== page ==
US Supreme Court declines to hear Talk Radio Network’s appeal of Michael Savage suit
Jan 14, 2016 06:42 PM EST
The U.S. Supreme Court denied on Monday a petition to hear appeal by the Talk Radio Network (TRN) in a lawsuit brought by radio host Michael Savage. The high court decision leaves in place the 9th Circuit Court of Appeals ruling in July that upheld Savage's release from his contract with his former syndicator TRN.
Michael Savage, was born Michael Alan Weiner, filed a lawsuit to the U.S. District Court for the Northern District of California in December 2010 to free himself from his TRN contract and void TRN's right to match competing offers, All Access reported.
TRN syndicated Savage's talk-radio show for more than a decade before their business relationship soured in 2010. When the Savage's contract with TRN near to its expiration, Cumulus Media Networks made a competing offer for Savage. TRN attempted to exercise a "right to match" provision in an independent contractor agreement with Savage.
Savage refused to recognize TRN's offer, arguing that TRN had failed to properly exercise its right to match. He alleged the network used illegal and unenforceable contract provisions and other strong-armed tactics to intimidate him and force him into accepting a sub-standards agreement.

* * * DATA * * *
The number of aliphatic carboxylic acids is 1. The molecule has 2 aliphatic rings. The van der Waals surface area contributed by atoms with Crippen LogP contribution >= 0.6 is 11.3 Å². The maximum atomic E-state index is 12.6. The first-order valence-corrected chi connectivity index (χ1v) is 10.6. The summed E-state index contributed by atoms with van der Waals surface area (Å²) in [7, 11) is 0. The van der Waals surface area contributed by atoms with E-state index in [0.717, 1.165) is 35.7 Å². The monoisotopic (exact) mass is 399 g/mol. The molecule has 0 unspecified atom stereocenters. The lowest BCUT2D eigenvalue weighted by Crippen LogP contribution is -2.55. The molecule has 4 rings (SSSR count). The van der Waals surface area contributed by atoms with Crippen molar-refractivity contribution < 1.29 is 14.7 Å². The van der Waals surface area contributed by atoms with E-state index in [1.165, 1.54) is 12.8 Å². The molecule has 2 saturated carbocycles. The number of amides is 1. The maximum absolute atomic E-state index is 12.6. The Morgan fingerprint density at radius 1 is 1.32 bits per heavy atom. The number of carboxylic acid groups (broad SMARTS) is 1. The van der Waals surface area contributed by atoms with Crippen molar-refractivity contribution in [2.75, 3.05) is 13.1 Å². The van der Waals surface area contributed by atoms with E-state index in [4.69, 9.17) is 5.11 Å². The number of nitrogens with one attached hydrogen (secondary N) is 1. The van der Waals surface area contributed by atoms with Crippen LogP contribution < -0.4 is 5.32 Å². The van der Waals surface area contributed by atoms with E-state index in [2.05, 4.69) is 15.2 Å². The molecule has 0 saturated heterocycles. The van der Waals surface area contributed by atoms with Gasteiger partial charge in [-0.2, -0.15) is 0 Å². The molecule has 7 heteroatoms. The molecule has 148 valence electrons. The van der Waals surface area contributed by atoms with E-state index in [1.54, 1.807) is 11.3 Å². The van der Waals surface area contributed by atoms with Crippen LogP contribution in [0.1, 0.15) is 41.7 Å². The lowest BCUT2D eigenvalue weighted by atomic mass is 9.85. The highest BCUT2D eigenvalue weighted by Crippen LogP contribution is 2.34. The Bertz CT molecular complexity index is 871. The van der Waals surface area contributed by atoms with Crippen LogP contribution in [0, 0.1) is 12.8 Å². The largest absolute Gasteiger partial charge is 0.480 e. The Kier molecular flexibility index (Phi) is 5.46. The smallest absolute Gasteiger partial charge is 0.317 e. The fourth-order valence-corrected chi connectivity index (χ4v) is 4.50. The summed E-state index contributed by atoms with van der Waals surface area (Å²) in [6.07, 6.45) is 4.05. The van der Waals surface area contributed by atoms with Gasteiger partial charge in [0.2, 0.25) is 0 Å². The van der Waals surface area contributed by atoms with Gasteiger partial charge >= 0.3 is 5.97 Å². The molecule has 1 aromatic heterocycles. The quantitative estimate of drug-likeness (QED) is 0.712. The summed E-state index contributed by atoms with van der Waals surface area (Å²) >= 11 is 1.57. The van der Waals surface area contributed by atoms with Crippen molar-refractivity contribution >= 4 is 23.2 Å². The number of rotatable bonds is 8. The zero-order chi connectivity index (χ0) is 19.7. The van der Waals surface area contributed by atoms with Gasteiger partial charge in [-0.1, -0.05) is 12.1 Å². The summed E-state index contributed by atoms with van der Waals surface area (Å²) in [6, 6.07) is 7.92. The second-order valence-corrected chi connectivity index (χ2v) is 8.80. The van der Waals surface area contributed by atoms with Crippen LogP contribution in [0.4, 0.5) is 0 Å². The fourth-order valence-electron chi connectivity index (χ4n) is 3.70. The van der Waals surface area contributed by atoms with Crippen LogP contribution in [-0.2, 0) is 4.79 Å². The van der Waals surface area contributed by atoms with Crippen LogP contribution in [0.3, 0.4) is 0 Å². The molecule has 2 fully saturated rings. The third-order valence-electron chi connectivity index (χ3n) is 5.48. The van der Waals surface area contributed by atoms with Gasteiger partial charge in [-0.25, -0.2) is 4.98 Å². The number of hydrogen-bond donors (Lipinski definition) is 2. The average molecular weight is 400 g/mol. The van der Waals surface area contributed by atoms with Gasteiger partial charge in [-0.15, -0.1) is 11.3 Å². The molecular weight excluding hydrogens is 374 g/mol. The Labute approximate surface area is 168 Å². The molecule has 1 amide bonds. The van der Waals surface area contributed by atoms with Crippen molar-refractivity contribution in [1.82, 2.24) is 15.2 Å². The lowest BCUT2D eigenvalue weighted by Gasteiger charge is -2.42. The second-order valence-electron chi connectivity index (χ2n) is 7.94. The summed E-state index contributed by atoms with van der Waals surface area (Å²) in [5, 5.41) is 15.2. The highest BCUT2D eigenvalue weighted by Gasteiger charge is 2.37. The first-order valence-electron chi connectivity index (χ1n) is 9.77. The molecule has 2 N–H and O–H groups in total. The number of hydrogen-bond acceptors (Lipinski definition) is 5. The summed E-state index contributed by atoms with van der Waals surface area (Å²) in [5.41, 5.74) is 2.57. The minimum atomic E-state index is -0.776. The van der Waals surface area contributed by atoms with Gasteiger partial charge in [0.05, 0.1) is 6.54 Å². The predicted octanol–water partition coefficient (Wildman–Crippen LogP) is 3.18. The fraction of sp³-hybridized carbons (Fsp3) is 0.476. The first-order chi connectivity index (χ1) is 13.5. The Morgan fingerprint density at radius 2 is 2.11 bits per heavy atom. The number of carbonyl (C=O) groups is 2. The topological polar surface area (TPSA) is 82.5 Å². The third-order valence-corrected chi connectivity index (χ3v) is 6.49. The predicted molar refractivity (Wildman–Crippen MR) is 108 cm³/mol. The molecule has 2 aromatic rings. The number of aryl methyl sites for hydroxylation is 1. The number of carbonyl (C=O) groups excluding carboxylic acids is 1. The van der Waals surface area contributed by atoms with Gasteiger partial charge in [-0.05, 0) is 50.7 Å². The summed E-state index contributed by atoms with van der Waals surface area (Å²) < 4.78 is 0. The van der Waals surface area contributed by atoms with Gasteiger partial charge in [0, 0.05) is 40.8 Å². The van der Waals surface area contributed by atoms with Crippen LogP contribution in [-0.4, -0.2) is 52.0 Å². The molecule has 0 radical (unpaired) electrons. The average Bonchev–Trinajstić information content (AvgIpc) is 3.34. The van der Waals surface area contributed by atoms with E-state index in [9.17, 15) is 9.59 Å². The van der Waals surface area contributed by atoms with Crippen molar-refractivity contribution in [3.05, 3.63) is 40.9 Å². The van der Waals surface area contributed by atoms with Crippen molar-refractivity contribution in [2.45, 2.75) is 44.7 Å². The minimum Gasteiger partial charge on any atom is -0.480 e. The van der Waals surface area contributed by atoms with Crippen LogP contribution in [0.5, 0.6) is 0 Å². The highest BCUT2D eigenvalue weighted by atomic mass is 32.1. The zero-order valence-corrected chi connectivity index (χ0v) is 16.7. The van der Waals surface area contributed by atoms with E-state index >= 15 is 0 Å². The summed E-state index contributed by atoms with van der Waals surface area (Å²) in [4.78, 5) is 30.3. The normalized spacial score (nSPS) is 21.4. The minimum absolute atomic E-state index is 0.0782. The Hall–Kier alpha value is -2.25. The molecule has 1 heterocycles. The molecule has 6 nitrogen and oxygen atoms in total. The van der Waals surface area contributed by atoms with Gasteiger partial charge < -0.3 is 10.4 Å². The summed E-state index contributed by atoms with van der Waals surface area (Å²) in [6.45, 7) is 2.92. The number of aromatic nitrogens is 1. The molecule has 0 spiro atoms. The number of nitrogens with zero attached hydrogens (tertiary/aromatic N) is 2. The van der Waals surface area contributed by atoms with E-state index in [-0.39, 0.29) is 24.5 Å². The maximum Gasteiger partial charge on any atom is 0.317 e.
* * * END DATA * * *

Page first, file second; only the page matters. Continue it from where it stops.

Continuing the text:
In September 2012, the arbitration panel terminated Savage's contract with TRN and awarded Savage over $800,000 from withheld compensation and permanent ownership of all his archived radio shows. The decision enabled him to sign with Cumulus Media Networks in October 2012, which now airs his radio show "The Savage Nation".
In July 2015, the 9th Circuit Court of Appeals upheld the U.S. District Judge Yvonne Gonzalez Rogers' decision to release Savage from a contract with TRN. According to the appeals court decision, TRN argued that the arbitration award should be vacated as the arbitration panel acted beyond of its authority. TRN also argued that the district court erred in failing authorize post-arbitration discovery.
Michael Savage prevails at the U.S. Supreme Court with its denial on Monday. "After many, many years and over a million dollars of legal fees, justice has prevailed," Savage told WND News.
Savage's lawyer, Daniel Horowitz, said that Savage's victory establishes the ability of radio talent to break away from an employer like any other employee. He explained that radio hosts have been bound by restrictive clauses in their contracts that treat them like businesses instead of regular employees.
Horowitz said that the law has allowed the networks to enforce non-compete agreements with radio hosts that would be illegal if applied to individual employees.
Michael Savage is a radio host, activist, political commentator, and nutritionist. He holds Ph.D. in nutritional ethnomedicine from the University of California, Berkeley. Savage is also an author of 31 books, including seven New York Times bestsellers.